Along with a great outlook over the Western Harbour and the Harbour Bridge, Observatory Hill is home to the Sydney Observatory, the S. H. Ervin Gallery and the National Trust. You can visit these buildings or just take in the view.
After you have finished exploring here, head back to the staircase to Cumberland Street.
Stop 6 – Choose a pub on Cumberland Street and rest for a while with for a few drinks.
I think it might be time for a short refreshment break. Here on Cumberland Street are two excellent choices, The Glenmore, and The Australian Hotels.
The Glenmore Hotel is a great choice for food with a view.
The Australian Hotel does great beer paddles
The Australian Hotel is a good choice if you have worked up an appetite and wanted to taste a couple of Aussie classics on a pizza like Kangaroo or Emu. They also do beer tasting paddles.
Stop 7 – The Big Dig site
The Big Dig excavation site is our next stop. Head south past the Australian Hotel till you reach the YHA. In the mid-1990s over 75,000 artifacts were found here when 20 archaeologists uncovered the foundations of shops and residences dating back to the 1790s. A selection of the items found is displayed in glass cabinets that are viewable from the Sydney YHA site. From here walk through the walkway to Gloucester Street and directly across the road to your left you will find Susannah Place
Stop 8 – Susannah Place
I love Susannah Place. It’s a Sydney Living Museums property featuring four homes in an original terrace building each as it was in a different decade. Tours are run daily from 2 pm. If you don’t have time to join one, consider checking out the small shop on the corner. It sells a variety of items suited to the period and will give you an idea of the rest of the property.
Once you leave Susannah Place walk down the stairs beside the shop and see the properties from the back – this site looks almost the same as it did 100 years ago. Continue down the stairs, officially called the Cumberland steps, to Harrington Street and turn left. Walk along the street a few hundred metres until you reach a small lane on the right-hand side of the road.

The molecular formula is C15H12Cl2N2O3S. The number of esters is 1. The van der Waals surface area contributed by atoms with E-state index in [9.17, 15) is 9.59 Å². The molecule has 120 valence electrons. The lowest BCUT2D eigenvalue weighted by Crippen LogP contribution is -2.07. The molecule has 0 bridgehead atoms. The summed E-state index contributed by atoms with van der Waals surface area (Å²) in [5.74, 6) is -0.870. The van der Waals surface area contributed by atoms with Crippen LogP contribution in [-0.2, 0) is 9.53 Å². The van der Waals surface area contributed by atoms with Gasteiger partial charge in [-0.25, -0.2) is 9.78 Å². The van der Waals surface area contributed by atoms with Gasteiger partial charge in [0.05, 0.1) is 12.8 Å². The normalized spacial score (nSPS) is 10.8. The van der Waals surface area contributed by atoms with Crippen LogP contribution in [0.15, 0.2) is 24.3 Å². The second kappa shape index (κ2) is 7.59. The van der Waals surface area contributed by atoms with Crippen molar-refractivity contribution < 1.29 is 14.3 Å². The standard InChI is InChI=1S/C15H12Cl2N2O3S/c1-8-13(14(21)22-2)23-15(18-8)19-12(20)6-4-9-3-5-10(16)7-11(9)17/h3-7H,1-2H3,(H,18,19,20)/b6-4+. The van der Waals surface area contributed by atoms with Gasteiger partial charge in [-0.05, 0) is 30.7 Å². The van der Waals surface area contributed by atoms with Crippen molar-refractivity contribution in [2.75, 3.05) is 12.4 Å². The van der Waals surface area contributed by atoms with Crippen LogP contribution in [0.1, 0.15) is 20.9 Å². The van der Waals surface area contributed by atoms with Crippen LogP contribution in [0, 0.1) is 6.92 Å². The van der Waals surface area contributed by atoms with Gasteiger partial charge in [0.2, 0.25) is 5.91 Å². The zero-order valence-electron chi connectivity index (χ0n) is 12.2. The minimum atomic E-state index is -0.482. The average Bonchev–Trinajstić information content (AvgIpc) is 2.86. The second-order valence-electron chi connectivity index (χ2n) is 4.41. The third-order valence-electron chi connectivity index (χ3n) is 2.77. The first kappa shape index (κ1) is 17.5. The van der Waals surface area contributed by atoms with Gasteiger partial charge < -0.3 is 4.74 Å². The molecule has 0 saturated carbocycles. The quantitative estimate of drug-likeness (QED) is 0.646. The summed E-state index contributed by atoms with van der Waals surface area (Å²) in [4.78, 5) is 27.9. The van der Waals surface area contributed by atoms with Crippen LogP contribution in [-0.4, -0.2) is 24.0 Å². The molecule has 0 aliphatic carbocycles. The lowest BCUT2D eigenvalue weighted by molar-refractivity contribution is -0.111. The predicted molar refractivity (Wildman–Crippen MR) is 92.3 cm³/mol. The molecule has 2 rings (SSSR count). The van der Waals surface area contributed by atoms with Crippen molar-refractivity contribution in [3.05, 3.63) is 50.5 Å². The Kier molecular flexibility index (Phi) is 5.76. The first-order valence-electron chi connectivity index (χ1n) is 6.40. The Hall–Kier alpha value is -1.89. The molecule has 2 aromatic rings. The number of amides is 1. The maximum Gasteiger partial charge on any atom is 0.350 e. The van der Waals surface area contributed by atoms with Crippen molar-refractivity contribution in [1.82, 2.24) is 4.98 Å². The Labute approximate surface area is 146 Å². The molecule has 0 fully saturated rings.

Stop 9 – Suez Lane & Nurses Walk
While it’s real name is Harrington Lane this narrow walkway has been known as Suez lane for over 150 years because of the water runoff that rushed down the lane after rain. It was also a hot spot of crime and passion (of the paid sort).
About half way along the street turn right into Nurses Walk. This laneway was the direct route that the nurses took to Sydney’s first hospital. Today it is home to gift shops and cafes but the history is not lost, the walkways has signs for those wanting more history.
Now follow the one of the passageways out to George Street and walk to towards the Harbour Bridge end of the street. Along the way do a bit of window shopping in the stores and cafes along the street. On weekends, there is a market that runs along the far end of this street.
When you get to the corner of George Street and Hickson Road, take Hickson Road and walk down the stairs to towards the water.
Stop 10 – The Campbell’s Stores
This beautiful old warehouse is called Campbell’s Stores and was built in 1839 to house tea, alcohol, sugar, and fabric. These days it’s home to upmarket restaurants and function centres.
From here you can follow the path around to Dawes Point and the Harbour Bridge for some great photo ops.
So there you are – your self-guided walk of the Rocks. If you prefer a guided experience, there are lots of tours available in the area including a Ghost tour, a pub tour and one I have done and enjoyed the Sydney Photography Tour. There is also a free tour with I’m Free every evening at 6 pm.
If you have some energy left and want more, continue under the Bridge to Walsh Bay and explore these old harbour wharves. Buses 431 and 433 head back to the city from the George St near Lower Fort St or keep walking around to the brand new Barangaroo Reserve.
I highly recommend you download the free Walking the Rocks app – this will give you information on all the main sites as well as great background details on the general history of Sydney.